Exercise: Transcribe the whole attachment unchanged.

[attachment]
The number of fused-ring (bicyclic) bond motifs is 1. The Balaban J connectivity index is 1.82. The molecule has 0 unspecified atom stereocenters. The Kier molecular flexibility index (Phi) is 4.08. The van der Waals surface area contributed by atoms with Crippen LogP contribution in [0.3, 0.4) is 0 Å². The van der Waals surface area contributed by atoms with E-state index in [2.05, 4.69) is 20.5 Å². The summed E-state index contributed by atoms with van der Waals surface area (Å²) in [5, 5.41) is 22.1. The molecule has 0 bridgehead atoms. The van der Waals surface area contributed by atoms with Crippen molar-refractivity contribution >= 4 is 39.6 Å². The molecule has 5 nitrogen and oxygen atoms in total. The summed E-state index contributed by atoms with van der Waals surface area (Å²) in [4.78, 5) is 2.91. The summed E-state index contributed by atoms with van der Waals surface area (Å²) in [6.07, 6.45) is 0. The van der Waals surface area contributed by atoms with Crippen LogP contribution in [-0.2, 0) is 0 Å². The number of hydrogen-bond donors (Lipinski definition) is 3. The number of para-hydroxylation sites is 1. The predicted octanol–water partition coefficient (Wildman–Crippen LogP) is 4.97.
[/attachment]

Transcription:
The number of fused-ring (bicyclic) bond motifs is 1. The Balaban J connectivity index is 1.82. The molecule has 0 unspecified atom stereocenters. The Kier molecular flexibility index (Phi) is 4.08. The van der Waals surface area contributed by atoms with Crippen LogP contribution in [0.3, 0.4) is 0 Å². The van der Waals surface area contributed by atoms with E-state index in [2.05, 4.69) is 20.5 Å². The summed E-state index contributed by atoms with van der Waals surface area (Å²) in [5, 5.41) is 22.1. The molecule has 0 bridgehead atoms. The van der Waals surface area contributed by atoms with Crippen molar-refractivity contribution >= 4 is 39.6 Å². The molecule has 5 nitrogen and oxygen atoms in total. The summed E-state index contributed by atoms with van der Waals surface area (Å²) in [4.78, 5) is 2.91. The summed E-state index contributed by atoms with van der Waals surface area (Å²) in [6.07, 6.45) is 0. The van der Waals surface area contributed by atoms with Crippen LogP contribution in [-0.2, 0) is 0 Å². The number of hydrogen-bond donors (Lipinski definition) is 3. The number of para-hydroxylation sites is 1. The predicted octanol–water partition coefficient (Wildman–Crippen LogP) is 4.97.